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Write the Great American Novel–About Mercury Poisoning!

October 13, 2011

The excitement is building. Just two more weeks until November starts. Of course in this house, November isn’t called November. It’s called NaNo. That’s short for NaNoWriMo–National Novel Writing Month.

NaNoWriMo is the brainchild of Chris Baty, a man who in 1999 got together with 20 friends and undertook the daring challenge of each writing a complete novel from scratch in a mere 30 days. They sat in coffeehouses, consuming startling amounts of caffeine, egging each other on to reach their daily word count goals.

Is it possible to write 2,000 words in a couple of hours?

Sure.

Can something written at that speed possibly be any good, or is it guaranteed to be rubbish?

The official NaNoWriMo answer to this question is: Shut up and keep writing.

Chris Baty and (some of) his friends completed their novels that first month (a complete novel was defined as 50,000 words) and he went on to found NaNoWriMo.org, a stellar beacon of support, chat rooms and amusing stickers that help the thousands of people who undertake the challenge every November.

I’ve done NaNo three times now. Have any of my speed manuscripts turned out any good? Well, Getting the Mercury Out is pretty popular, so I must have done something right.

Whoa. Did I just admit that I wrote my book in 30 days? Um, yeah <sheepish grin>

Here’s the thing. Books are written in two stages. The first is where you turn off your inner editor, and write, write, write! You get everything onto the page and don’t question or censor yourself. You just amass as many scenes, paragraphs and words as possible, doing your best to capture your story without worrying about niggling details like spelling, grammar, or whether your character has a consistent number of heads from one scene to the next.

Stage two is when you turn on that ruthless editor again. You become a human scissors. You cut, cut, cut, prune and shape until your shaggy story turns into a thing of beauty. They even have a month dedicated to this process. It’s called NaNoEdMo–National Novel Editing Month.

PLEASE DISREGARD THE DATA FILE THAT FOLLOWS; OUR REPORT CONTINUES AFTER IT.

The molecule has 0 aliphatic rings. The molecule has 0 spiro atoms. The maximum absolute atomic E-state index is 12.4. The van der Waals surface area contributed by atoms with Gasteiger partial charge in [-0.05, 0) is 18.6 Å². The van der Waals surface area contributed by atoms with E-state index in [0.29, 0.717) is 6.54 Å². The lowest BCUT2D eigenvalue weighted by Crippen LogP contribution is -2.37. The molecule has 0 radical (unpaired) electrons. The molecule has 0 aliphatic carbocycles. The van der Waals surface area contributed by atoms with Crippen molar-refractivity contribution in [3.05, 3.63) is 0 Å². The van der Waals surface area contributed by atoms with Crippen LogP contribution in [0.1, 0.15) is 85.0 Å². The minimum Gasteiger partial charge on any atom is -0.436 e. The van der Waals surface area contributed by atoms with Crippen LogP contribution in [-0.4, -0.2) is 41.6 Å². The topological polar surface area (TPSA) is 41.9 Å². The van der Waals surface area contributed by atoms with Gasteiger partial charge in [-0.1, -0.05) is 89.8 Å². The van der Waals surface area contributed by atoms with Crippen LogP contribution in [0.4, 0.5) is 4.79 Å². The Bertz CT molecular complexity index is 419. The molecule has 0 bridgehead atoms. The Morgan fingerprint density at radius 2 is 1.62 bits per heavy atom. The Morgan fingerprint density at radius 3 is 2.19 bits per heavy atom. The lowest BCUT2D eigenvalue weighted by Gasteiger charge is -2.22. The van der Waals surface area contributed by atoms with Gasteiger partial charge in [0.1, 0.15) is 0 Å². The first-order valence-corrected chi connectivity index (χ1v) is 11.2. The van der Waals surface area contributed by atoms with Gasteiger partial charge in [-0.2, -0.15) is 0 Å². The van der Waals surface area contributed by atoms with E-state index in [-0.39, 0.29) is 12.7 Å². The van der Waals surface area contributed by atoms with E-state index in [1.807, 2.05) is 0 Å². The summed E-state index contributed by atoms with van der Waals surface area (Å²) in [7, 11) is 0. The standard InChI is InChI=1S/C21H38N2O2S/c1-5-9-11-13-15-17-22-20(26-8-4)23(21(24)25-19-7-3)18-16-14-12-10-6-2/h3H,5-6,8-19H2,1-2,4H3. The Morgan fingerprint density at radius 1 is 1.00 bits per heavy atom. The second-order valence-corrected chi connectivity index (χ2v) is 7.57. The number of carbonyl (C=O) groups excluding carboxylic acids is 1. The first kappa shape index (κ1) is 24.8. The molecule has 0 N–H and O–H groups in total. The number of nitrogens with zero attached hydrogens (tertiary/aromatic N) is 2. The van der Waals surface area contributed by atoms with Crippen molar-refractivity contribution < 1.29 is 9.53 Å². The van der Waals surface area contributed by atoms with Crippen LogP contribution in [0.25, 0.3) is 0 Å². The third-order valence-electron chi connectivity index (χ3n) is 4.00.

Last year, I used NaNoWriMo and NaNoEdMo to create Getting the Mercury Out. This year, I’m undertaking something even more ambitious. I’m going to write a novel.

That’s right. It has to be done. I’m going to write the Great American Novel About Mercury Poisoning. You can follow my progress on Twitter, I’ll be posting my word count tally there, I’m AineIsAWriter.

And that’s not all you can do.

You can take up this challenge too. That’s right. I’m inviting you to sign up at NaNoWriMo.org and set yourself the goal of writing the story that you were meant to write. It can be memoir, it can be fiction, it can be anything. You’ll never know what comes out of you until you try.

Are you tempted? Take a look at the awesome book by Chris Baty about NaNo called No Plot No Problem, where he lays out the process in all its staggering simplicity. Check out the NaNoWriMo.org website. Sign up and friend me, I’m Aine74.

And if this seems like way too much of a challenge, but you’d still like to write, why not try something much shorter? The folks at MercuryExposure.info have put out a call to collect testimonials from people who have been injured by mercury. Check out their stories and add your voice to the growing number of people who are saying no to mercury.

 Watch the Mercury Exposure Video on YouTube (3:32)

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